With it being two days to Easter and the beginning of the bunny breeding season, I couldn’t think of a better time to talk about rabbits.
For the last five years, we have watched a family of rabbits in our backyard. If you look out the window after dark, you will see them eating the clover in our front yard. In the early morning, you will see them drinking at our pond.
We have had the privilege of watching mommy with her babies playing in the yard. She made her nest under the back deck and we make sure that nothing changes to affect her home.
Now that we have the cottage, we see rabbits scampering around in the fields and the lawn near the cottage. It seems kind of silly after this many years to still get excited when we see them, but we do. One of us will always point out to the other, the bunny is out in the yard. I would say it’s fair to say, the bunnies have a soft spot in our hearts.
The bunny breeding season starts in the month of love, February and continues to until September, with the first litters being born in mid-April. The females, know as the Doe, can have three to four litters a year. Each litter producing three to five babies with as high up to twelve in one litter. Baby rabbits are called a Kit, which is short for a kitten.
The Doe goes into heat, the day after she delivers her litter, getting ready for her next litter and produce an average of fifteen offspring a year. The early Spring baby can have a litter her first year of life.
When going out to mow the lawn, take a walk around. If you find a patchy brown spot, leave that area alone for a couple of weeks. It may be a nest.
Eastern Cottontail Rabbits expectant mothers burrow a shallow nest in the ground creating a depression in lawns and fields. They line their nest with grass and her fur to keep the young warm and covered.
The mother rabbits, won’t be seen often. She only returns to the nest once or twice a day to feed her young, normally at the crack of dawn or after dusk. She avoids the nest during daylight hours trying not to attract predators to her young.
The good news is, you will be able to mow your lawn in a few weeks as they don’t stay long. The new bunnies leave the nest in four to five weeks.
Like the rest of wildlife, insecticides and herbicides are dangerous to rabbits. Their diet consists mainly of leafy plants, buds, twigs, bark, flowers, grass seeds, sedge fruits, and rush seeds. They also like to eat the garden vegetables and fruit humans love to grow.
The insecticides and herbicides eaten by the rabbits can poison the rabbit and also her Kits. The poison is absorbed into her blood system which passes through her milk and can quickly kill her vulnerable nursing babies.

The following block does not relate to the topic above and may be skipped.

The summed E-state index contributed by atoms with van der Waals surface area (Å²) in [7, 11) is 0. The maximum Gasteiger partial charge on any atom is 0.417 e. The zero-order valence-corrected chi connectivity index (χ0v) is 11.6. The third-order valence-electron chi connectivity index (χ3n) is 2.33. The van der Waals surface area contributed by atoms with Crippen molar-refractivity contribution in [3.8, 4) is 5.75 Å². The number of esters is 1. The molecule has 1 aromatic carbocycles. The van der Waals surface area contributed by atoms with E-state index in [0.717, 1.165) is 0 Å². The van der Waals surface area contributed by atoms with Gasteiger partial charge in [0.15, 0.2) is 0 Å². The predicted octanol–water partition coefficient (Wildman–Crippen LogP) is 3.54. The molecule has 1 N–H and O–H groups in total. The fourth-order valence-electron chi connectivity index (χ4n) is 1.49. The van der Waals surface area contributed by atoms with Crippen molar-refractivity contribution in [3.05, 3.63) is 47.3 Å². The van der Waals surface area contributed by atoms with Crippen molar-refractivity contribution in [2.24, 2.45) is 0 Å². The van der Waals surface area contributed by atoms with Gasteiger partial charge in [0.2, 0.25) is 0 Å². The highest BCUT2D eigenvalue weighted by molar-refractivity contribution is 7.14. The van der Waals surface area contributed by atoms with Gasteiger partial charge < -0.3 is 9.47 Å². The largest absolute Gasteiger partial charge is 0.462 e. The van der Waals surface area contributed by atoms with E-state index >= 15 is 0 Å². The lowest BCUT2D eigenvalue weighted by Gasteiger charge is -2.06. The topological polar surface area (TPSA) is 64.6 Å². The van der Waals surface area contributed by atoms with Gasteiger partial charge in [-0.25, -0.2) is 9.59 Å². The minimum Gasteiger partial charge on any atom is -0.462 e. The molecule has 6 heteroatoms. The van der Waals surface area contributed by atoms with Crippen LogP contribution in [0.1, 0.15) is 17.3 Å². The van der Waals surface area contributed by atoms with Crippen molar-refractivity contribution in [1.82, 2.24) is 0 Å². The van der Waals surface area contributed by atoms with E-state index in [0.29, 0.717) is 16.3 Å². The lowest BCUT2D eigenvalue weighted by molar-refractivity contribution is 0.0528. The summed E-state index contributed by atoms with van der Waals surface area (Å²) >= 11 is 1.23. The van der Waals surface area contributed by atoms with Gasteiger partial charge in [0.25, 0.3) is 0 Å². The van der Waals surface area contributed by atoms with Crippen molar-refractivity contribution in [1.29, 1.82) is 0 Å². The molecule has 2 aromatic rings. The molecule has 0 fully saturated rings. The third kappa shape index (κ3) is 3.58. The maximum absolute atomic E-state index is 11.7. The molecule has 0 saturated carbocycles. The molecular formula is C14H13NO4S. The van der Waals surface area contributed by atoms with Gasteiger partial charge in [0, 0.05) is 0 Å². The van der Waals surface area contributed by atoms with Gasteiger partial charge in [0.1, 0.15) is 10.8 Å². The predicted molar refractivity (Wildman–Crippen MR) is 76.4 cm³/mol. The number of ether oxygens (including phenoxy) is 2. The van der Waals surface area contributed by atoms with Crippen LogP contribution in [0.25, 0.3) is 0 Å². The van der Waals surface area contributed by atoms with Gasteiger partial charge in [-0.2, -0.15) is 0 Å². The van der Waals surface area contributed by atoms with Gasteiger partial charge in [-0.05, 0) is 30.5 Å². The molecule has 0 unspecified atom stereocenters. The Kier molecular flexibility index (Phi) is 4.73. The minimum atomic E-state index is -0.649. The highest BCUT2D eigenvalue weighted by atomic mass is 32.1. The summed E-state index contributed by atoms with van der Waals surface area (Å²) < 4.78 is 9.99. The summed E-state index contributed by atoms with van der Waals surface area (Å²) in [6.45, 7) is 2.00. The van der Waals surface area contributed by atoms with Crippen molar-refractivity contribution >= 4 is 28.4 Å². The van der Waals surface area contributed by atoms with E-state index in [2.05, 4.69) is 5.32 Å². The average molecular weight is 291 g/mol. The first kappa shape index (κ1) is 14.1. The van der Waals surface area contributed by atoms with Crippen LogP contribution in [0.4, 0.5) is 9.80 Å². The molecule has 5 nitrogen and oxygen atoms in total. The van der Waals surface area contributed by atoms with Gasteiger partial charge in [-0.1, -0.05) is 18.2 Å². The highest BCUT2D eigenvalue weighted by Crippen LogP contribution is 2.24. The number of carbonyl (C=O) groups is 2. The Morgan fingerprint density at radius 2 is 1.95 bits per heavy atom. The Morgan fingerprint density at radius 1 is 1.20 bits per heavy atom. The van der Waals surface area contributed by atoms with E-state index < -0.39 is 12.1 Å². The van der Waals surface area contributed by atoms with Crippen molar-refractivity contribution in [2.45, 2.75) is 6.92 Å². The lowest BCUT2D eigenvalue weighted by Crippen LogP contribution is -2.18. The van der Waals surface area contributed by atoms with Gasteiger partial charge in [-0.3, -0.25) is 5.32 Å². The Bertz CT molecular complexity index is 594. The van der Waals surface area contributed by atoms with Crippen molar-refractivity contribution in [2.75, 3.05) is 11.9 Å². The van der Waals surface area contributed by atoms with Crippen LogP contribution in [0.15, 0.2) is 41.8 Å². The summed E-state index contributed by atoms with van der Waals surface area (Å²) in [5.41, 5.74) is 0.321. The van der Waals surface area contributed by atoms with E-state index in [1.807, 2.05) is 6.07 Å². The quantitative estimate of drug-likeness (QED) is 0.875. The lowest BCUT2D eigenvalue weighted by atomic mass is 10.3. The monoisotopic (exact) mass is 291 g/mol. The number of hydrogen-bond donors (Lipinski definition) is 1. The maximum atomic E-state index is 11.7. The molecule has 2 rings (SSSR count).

If you come across a nest, don’t touch it. Just because you don’t see mommy around does not mean the babies have been abandoned. Keep in mind that mommy is there when you don’t see her. If the babies look plump and well, she is coming back to feed them.
If you are concerned that the mother is not feeding her young, sprinkle flour around the nest. When you come back to check for footprints and there are none, or the young appear lethargic, they may be orphaned.
Don’t try to feed them yourself. Call the animal control to come and take care of them. They need special food that humans don’t have and our food can kill them.
Please keep Fido away from the next. Our loving dogs have a hunting instinct and your kind loving pet can turn quickly into a predictor.
It is interesting to show our children nature at its best. When doing this consider that the wild rabbit is not a pet and cannot be checked on daily, handled or fed. The best lesson is to teach children to see, but not touch. Some adults can still learn that lesson too.
About your garden with those fruits and vegetables that we like and so do the rabbits. The best way to keep them out of your garden is to put up a fence, digging down six inches, so the rabbits can’t burrow under it. It does not have to be a high fence.
I guess you are wondering if the average female can produce up to fifteen babies year, why are we not overrun with rabbits in Southern Ontario? The answer to that is, predictors.
Even though Eastern Cottontails are incredibly fast, reaching speeds of sixty to seventy-five kilometers per hour. They have numerous predators including domestic cats and dogs, foxes, coyote, bobcats, raccoons, owls, hawks, skunks, and snakes. They have few natural defense mechanisms, with speed and blending into their surrounding be the strongest.
The population’s mortality rate is also affected by man. Many are run over by cars, rototilled in gardens and farmers fields and the use of pesticides, herbicides, and insecticides kill many each year.
Urban expansion has taught them to be creative and they have adjusted to living alongside us, well. Yet, the survival rate of an adult is estimated at 20% each year. Average longevity is 15 months in the wild.
No, they are not the Easter Bunny. But they do stay around much longer and give us much more pleasure.
2 thoughts on “Not the Easter Bunny”
That was interesting – I learned some new things about rabbits. I have not seen any yet this year in the Park where I walk. I see them a lot in the Summer grazing as I pass them on the perimeter path. They are peacefully munching the grass, wiggling their ears which look translucent in the early morning sunshine.
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Reblogged this on C. T. Suddeth.
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